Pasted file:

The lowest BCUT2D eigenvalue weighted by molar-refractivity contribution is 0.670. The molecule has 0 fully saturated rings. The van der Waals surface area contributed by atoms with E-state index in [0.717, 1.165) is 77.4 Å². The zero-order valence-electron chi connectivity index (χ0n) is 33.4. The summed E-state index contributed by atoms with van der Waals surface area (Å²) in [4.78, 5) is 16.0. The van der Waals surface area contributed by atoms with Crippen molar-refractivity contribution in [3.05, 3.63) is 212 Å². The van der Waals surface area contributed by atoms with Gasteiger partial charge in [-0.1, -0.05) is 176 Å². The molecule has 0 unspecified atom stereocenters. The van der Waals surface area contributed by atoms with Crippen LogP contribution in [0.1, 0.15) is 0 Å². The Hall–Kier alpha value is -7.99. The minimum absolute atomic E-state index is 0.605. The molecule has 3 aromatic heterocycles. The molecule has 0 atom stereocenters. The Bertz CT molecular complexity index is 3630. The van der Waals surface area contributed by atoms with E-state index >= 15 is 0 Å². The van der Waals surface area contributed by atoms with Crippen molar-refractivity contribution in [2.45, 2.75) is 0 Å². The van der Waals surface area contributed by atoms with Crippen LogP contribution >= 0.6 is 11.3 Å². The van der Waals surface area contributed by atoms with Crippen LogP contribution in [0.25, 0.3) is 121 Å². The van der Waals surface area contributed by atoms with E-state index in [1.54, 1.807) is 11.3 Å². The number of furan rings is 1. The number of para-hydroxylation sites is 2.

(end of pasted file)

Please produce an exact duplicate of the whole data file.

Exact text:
The lowest BCUT2D eigenvalue weighted by molar-refractivity contribution is 0.670. The molecule has 0 fully saturated rings. The van der Waals surface area contributed by atoms with E-state index in [0.717, 1.165) is 77.4 Å². The zero-order valence-electron chi connectivity index (χ0n) is 33.4. The summed E-state index contributed by atoms with van der Waals surface area (Å²) in [4.78, 5) is 16.0. The van der Waals surface area contributed by atoms with Crippen molar-refractivity contribution in [3.05, 3.63) is 212 Å². The van der Waals surface area contributed by atoms with Gasteiger partial charge in [-0.1, -0.05) is 176 Å². The molecule has 0 unspecified atom stereocenters. The van der Waals surface area contributed by atoms with Crippen LogP contribution in [0.1, 0.15) is 0 Å². The Hall–Kier alpha value is -7.99. The minimum absolute atomic E-state index is 0.605. The molecule has 3 aromatic heterocycles. The molecule has 0 atom stereocenters. The Bertz CT molecular complexity index is 3630. The van der Waals surface area contributed by atoms with E-state index >= 15 is 0 Å². The van der Waals surface area contributed by atoms with Crippen molar-refractivity contribution in [2.45, 2.75) is 0 Å². The van der Waals surface area contributed by atoms with Crippen LogP contribution >= 0.6 is 11.3 Å². The van der Waals surface area contributed by atoms with Crippen LogP contribution in [0.25, 0.3) is 121 Å². The van der Waals surface area contributed by atoms with E-state index in [1.54, 1.807) is 11.3 Å². The number of furan rings is 1. The number of para-hydroxylation sites is 2.